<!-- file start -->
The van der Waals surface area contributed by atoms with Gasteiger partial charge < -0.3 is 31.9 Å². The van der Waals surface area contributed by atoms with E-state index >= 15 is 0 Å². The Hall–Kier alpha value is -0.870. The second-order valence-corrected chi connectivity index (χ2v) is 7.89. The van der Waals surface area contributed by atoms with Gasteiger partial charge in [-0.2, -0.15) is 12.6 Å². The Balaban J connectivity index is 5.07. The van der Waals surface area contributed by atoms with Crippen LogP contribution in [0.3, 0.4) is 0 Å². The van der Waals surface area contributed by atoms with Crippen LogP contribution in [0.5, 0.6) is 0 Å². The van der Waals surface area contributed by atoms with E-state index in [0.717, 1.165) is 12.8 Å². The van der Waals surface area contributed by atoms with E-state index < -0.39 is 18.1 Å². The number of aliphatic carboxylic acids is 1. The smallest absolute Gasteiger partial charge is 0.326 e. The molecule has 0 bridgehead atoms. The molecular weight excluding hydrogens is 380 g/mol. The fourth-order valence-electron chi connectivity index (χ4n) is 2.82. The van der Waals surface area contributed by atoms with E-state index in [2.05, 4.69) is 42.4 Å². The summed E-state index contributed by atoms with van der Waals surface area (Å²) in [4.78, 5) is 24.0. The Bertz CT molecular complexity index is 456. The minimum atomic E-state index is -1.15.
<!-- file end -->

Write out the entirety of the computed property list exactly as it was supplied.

The van der Waals surface area contributed by atoms with Gasteiger partial charge < -0.3 is 31.9 Å². The van der Waals surface area contributed by atoms with E-state index >= 15 is 0 Å². The Hall–Kier alpha value is -0.870. The second-order valence-corrected chi connectivity index (χ2v) is 7.89. The van der Waals surface area contributed by atoms with Gasteiger partial charge in [-0.2, -0.15) is 12.6 Å². The Balaban J connectivity index is 5.07. The van der Waals surface area contributed by atoms with Crippen LogP contribution in [0.3, 0.4) is 0 Å². The van der Waals surface area contributed by atoms with Crippen LogP contribution in [0.5, 0.6) is 0 Å². The van der Waals surface area contributed by atoms with E-state index in [0.717, 1.165) is 12.8 Å². The van der Waals surface area contributed by atoms with E-state index < -0.39 is 18.1 Å². The number of aliphatic carboxylic acids is 1. The smallest absolute Gasteiger partial charge is 0.326 e. The molecule has 0 bridgehead atoms. The molecular weight excluding hydrogens is 380 g/mol. The fourth-order valence-electron chi connectivity index (χ4n) is 2.82. The van der Waals surface area contributed by atoms with E-state index in [2.05, 4.69) is 42.4 Å². The summed E-state index contributed by atoms with van der Waals surface area (Å²) in [4.78, 5) is 24.0. The Bertz CT molecular complexity index is 456. The minimum atomic E-state index is -1.15.